“The passage fits perfectly with the point Paul is making in Romans 9. While some individual Jews had accepted Jesus as the Messiah, the nation as a whole had rejected Jesus, and thus rejected God’s purpose for themselves (cf. Lk 7:30). Hence, though God had previously blessed Israel, he was now changing his mind about them and was hardening them. Ironically, and shockingly, the Jews were finding themselves in the same position as their old nemesis Pharaoh. He had hardened his heart toward God, so God responded by hardening him further in order to raise him up to further his own sovereign purposes (Rom 9: 17). So too, Paul was arguing, God was now hardening the Jews in their self-chosen unbelief to further his sovereign purposes. He was going to use their rebellion to do what he had always hoped their obedience would do: namely, bring the non-Jewish world into a relationship with him (Rom 11:11-12).”
Not too surprisingly Piper appears to strategically downplay and tactically overlook the historical reasons and critical backstories that contextually lie behind the examples he puts forward. But this is par for the course for Piper. In the end it is quite unfortunate if not highly suspicious. His habitual omission of the larger context that surrounds God’s acts of judicial hardening is troubling. For it is only when we realize that God’s judicial actions of hardening, blinding and delivering people up to their own sin, occur within a context wherein people have freely and repeatedly spurned his earlier offerings of light and grace, that we can confidently rest in the truth that God is not acting unconditionally and therefore capriciously or arbitrarily with people. Remember for Piper God’s two-wills are what God allegedly wants to happens and what he unconditionally determines should and must happen—which of course renders the first divine will a schizophrenic figment of God’s confused imagination that God’s second will ensures will never see the light of day.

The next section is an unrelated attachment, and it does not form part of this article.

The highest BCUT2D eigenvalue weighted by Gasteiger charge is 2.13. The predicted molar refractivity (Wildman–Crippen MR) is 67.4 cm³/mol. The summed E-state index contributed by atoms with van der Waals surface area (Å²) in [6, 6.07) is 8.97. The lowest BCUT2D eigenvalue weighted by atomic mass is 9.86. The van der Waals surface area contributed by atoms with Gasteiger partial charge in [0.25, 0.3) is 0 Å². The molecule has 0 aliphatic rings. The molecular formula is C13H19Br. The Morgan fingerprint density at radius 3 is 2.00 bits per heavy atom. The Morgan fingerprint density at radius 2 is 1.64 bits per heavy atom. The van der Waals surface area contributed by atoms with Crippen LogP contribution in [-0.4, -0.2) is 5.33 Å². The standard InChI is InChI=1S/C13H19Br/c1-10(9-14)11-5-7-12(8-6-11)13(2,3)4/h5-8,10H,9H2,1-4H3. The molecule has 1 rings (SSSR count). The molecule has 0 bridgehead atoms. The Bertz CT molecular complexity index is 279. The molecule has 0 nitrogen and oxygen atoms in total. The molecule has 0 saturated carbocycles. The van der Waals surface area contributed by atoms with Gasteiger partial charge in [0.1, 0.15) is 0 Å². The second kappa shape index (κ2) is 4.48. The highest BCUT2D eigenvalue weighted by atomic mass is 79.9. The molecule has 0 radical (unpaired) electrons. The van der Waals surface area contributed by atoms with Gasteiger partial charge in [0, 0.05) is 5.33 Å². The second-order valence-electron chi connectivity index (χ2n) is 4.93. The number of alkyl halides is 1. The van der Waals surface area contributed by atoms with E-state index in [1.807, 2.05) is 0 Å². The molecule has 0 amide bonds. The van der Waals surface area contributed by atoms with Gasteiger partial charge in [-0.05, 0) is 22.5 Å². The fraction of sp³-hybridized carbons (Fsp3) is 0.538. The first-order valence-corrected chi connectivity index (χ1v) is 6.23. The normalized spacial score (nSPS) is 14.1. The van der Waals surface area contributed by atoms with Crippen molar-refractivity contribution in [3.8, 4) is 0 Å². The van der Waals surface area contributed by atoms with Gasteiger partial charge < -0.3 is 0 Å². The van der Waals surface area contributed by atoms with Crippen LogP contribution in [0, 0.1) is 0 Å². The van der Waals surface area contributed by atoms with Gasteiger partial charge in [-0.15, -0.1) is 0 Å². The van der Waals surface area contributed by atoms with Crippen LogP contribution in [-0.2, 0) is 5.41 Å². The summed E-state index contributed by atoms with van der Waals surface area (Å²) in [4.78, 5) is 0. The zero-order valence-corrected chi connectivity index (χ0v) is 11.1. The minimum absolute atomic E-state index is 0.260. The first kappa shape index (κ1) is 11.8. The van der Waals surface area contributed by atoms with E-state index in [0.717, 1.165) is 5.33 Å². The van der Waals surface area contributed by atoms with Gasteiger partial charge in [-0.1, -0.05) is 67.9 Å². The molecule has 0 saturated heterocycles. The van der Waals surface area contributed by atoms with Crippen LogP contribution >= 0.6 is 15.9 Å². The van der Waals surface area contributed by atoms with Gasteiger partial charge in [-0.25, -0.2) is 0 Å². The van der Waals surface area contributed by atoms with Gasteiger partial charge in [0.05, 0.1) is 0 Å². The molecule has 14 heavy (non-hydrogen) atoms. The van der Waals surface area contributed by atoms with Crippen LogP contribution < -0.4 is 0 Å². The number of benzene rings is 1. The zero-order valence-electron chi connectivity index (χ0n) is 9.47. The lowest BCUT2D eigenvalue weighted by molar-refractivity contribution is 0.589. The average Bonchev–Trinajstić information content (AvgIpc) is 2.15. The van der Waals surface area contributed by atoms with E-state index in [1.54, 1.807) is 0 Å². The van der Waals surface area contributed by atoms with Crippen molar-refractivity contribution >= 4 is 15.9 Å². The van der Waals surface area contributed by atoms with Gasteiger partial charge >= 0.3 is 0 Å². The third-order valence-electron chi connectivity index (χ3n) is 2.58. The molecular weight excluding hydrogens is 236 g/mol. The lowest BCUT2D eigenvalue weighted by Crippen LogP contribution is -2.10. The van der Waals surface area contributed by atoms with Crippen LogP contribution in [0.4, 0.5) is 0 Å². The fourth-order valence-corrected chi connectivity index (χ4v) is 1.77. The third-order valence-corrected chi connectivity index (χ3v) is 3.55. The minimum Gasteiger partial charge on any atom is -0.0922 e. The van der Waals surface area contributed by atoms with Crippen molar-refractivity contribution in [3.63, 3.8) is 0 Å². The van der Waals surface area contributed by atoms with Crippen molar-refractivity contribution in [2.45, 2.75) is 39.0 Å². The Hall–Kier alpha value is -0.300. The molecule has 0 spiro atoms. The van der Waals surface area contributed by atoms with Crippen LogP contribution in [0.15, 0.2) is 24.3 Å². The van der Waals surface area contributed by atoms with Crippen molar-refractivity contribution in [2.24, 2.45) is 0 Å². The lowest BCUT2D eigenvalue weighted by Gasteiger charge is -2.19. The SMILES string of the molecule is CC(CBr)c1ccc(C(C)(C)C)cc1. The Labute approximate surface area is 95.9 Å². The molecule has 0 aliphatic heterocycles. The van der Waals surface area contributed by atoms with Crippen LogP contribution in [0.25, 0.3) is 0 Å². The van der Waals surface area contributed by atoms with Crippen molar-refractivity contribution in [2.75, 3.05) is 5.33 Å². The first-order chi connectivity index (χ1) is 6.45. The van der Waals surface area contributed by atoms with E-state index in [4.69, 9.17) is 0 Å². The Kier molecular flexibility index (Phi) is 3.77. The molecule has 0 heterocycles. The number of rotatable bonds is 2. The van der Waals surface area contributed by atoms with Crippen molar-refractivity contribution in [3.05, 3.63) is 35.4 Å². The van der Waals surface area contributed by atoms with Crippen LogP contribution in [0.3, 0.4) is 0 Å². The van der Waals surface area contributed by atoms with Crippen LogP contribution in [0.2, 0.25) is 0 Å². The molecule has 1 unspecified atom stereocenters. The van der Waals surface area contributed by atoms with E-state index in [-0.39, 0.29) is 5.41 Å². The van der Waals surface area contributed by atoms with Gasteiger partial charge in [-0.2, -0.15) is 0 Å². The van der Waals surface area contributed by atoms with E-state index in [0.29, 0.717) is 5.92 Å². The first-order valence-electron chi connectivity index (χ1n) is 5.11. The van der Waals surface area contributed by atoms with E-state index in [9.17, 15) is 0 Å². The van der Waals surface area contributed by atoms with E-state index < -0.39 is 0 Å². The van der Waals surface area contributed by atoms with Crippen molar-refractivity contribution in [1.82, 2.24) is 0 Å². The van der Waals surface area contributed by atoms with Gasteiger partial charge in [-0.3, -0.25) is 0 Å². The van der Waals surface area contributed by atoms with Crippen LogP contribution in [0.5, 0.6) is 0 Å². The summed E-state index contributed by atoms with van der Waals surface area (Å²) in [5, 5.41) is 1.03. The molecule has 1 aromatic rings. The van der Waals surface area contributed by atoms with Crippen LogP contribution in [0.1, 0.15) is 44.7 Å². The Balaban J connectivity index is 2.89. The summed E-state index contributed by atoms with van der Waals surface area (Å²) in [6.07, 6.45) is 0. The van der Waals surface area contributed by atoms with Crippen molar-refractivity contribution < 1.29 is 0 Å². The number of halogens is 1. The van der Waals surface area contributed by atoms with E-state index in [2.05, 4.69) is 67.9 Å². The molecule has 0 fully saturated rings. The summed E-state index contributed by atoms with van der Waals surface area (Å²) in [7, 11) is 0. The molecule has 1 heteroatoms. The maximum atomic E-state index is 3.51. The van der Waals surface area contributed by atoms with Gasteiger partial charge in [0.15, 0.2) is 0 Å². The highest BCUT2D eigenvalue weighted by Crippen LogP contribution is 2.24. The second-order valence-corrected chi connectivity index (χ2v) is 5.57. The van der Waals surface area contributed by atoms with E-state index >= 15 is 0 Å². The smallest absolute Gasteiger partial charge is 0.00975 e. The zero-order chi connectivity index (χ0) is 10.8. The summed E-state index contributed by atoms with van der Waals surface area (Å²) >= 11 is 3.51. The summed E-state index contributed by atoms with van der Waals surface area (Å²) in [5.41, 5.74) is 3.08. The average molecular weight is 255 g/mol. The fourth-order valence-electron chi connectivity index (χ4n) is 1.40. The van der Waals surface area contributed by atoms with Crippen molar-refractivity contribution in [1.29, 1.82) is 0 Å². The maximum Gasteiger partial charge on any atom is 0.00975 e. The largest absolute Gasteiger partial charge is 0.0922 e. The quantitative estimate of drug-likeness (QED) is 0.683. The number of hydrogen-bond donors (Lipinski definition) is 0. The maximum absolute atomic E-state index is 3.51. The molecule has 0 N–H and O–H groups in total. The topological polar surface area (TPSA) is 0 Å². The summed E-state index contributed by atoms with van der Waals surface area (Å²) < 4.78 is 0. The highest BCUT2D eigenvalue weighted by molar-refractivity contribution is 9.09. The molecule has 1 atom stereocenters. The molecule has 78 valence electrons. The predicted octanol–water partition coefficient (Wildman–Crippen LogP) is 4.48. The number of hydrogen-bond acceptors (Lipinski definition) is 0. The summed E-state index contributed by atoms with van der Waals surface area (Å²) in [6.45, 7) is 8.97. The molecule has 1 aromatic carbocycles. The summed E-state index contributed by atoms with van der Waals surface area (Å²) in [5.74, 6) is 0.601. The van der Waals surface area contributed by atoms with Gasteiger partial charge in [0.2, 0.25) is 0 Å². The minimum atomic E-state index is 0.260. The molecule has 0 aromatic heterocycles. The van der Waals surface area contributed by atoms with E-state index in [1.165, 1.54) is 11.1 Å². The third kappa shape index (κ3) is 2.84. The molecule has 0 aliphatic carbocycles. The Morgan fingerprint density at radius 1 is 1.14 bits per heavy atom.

Piper must admit that all God’s acts of decree are unconditional since he holds to the Westminster Confession of faith which states, “God has ordained whatsoever comes to pass…yet has He not decreed anything because He foresaw it as future, or as that which would come to pass upon such conditions.” See: http://www.the-highway.com/WCFChIII.html